Natural Awakenings is your guide to a healthier, more balanced life. In each issue readers find cutting-edge information on natural health, nutrition, fitness, personal growth, green living, creative expression and the products and services that support a healthy lifestyle.


Celebrate Earth Day Locally and Globally




Fundraising to Preserve Southwest Florida's Natural Heritage


The Anti-Aging Benefits of Active, Independent Living



HEALTHY PEOPLE Why a Warming Planet is Harming Our Health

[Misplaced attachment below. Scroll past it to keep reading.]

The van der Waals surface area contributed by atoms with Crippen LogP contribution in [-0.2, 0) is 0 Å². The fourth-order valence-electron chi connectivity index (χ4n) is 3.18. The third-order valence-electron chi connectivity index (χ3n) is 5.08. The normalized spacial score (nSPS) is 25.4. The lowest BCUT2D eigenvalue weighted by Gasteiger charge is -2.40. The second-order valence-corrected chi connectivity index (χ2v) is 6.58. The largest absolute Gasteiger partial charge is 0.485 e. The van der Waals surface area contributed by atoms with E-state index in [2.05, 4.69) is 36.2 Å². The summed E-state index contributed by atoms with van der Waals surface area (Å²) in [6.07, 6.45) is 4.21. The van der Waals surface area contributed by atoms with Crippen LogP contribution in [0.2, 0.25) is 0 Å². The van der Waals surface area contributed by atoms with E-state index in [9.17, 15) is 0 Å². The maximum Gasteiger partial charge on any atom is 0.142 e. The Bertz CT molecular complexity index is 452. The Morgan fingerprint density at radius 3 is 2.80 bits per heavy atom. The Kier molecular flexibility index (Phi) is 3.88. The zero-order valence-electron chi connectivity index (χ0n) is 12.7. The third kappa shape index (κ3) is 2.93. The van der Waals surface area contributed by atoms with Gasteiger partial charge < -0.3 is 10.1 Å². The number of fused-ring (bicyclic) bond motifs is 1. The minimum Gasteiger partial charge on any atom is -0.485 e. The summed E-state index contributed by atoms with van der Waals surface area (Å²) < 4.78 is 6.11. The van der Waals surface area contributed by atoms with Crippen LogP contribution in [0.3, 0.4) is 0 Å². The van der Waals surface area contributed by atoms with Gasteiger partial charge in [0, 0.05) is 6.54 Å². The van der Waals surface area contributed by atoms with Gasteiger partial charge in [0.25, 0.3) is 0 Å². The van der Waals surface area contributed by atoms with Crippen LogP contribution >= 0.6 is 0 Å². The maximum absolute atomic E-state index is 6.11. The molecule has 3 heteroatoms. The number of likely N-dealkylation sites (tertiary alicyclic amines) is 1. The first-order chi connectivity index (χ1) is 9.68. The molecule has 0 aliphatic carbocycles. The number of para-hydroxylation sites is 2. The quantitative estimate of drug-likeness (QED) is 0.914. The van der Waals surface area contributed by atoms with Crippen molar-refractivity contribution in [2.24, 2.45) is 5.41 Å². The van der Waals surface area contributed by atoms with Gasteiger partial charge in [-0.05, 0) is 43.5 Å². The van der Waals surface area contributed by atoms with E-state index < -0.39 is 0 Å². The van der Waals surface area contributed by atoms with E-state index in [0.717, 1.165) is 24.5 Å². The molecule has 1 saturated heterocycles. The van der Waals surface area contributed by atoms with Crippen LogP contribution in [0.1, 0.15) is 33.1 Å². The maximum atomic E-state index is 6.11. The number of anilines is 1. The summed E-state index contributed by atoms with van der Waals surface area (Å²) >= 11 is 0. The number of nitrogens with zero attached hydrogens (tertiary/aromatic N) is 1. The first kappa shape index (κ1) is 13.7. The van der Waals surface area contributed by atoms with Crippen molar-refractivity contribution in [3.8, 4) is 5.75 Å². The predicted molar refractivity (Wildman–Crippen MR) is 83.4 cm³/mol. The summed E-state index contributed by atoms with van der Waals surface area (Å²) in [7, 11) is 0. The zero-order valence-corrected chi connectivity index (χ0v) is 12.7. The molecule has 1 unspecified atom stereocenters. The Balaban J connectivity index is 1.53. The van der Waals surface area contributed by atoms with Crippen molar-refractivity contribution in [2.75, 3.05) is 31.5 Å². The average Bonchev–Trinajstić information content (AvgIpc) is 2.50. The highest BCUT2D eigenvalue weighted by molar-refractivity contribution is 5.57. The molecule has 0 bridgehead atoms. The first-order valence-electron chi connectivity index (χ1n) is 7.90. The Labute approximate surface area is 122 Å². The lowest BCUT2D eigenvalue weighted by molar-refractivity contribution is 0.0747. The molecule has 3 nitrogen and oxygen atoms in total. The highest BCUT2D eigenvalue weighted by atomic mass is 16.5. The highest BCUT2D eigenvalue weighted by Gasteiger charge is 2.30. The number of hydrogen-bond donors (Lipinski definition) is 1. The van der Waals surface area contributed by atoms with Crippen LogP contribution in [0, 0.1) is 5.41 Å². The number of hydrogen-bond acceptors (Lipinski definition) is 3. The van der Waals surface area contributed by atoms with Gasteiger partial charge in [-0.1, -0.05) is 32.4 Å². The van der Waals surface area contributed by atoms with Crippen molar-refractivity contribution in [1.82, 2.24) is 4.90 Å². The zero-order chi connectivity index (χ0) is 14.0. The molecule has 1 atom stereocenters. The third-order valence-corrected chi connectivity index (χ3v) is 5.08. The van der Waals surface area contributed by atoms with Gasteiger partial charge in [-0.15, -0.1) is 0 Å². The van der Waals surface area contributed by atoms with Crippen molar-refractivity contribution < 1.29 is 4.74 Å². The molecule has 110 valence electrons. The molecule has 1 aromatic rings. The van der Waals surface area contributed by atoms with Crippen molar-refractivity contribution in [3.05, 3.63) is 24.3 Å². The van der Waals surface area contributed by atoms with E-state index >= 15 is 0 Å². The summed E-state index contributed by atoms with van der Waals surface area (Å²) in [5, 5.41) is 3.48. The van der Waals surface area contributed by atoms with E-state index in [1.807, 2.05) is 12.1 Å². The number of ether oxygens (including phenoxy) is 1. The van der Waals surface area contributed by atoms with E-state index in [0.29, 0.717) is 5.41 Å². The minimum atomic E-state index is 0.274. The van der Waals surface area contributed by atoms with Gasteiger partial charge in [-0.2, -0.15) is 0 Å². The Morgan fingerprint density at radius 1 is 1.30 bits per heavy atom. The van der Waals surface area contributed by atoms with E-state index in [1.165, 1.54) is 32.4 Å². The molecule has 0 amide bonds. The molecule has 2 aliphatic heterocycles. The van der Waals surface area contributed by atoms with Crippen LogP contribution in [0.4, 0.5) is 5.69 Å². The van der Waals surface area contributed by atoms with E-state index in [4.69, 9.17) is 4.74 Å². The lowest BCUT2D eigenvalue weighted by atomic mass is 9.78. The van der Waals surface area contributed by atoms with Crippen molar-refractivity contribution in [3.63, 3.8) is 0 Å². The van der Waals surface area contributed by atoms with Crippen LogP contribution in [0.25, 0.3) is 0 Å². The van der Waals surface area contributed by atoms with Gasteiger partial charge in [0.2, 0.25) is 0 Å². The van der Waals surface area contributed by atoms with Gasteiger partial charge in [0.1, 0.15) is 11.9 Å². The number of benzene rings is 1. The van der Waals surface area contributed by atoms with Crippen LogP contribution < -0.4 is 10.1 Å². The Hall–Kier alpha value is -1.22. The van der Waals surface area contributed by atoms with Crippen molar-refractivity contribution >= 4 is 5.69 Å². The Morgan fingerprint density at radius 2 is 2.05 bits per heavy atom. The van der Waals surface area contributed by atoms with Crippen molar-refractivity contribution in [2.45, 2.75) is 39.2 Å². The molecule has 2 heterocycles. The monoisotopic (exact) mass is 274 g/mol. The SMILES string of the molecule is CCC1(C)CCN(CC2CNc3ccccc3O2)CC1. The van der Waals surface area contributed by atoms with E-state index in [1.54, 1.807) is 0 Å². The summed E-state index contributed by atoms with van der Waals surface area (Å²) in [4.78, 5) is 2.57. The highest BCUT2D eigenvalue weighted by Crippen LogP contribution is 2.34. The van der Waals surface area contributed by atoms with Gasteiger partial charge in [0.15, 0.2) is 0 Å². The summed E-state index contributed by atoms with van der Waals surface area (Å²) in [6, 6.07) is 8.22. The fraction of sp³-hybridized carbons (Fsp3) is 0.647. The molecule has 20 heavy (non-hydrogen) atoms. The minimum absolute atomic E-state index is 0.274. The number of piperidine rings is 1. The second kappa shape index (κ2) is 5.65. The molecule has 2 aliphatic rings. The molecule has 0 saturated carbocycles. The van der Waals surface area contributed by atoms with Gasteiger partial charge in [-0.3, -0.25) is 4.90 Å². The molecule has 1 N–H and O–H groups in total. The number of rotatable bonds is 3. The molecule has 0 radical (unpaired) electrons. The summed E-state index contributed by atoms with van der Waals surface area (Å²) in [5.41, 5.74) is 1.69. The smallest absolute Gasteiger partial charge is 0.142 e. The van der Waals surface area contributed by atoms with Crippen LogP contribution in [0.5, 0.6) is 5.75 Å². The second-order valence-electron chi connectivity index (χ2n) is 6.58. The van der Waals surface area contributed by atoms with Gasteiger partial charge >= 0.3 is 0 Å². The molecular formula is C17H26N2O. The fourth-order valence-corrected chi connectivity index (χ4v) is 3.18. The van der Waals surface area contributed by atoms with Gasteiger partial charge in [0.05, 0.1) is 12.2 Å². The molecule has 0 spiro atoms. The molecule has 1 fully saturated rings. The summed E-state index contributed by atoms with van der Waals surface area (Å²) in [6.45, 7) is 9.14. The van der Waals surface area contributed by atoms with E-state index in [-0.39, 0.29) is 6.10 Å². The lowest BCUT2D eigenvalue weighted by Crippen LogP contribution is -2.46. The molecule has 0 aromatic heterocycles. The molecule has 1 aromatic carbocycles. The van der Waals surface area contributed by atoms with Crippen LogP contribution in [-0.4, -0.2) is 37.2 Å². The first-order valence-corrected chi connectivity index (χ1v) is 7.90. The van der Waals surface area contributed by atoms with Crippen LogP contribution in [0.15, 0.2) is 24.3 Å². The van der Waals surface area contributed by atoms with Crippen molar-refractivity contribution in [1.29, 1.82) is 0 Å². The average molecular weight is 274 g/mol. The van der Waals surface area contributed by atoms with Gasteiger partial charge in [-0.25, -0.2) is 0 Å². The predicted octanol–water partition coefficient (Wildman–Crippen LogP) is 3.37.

To advertise with Natural Awakenings or request a media kit, contact Christine Miller at 239-272-8155 or email ChristineM@ for Collier County or Lisa Doyle at 239-851-4729 or email for Lee County. Deadline for ads: the 10th of the month.


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Shares a Plan to Reverse Global Warming

42 TOUCHING THE EARTH The Healing Powers of Going Barefoot

44 INTO THE WOODS Nature Helps Kids Build Skills and Character

46 GARDENING ASANAS Yoga Poses to Stay Pain-Free

DEPARTMENTS 10 news briefs 18 event spotlight 20 earth day events 24 health briefs 27 eco tip 27 action alert 28 global briefs 34 community

spotlight 40 conscious eating

28 42 healing ways 43 inspiration 44 healthy kids 48 green living 50 natural pet 53 calendar 65 classifieds 67 resource guide April 2018


YogaCAN Event Returns to Naples

news briefs

Trauma Relief Unlimited Workshop at Wellbridges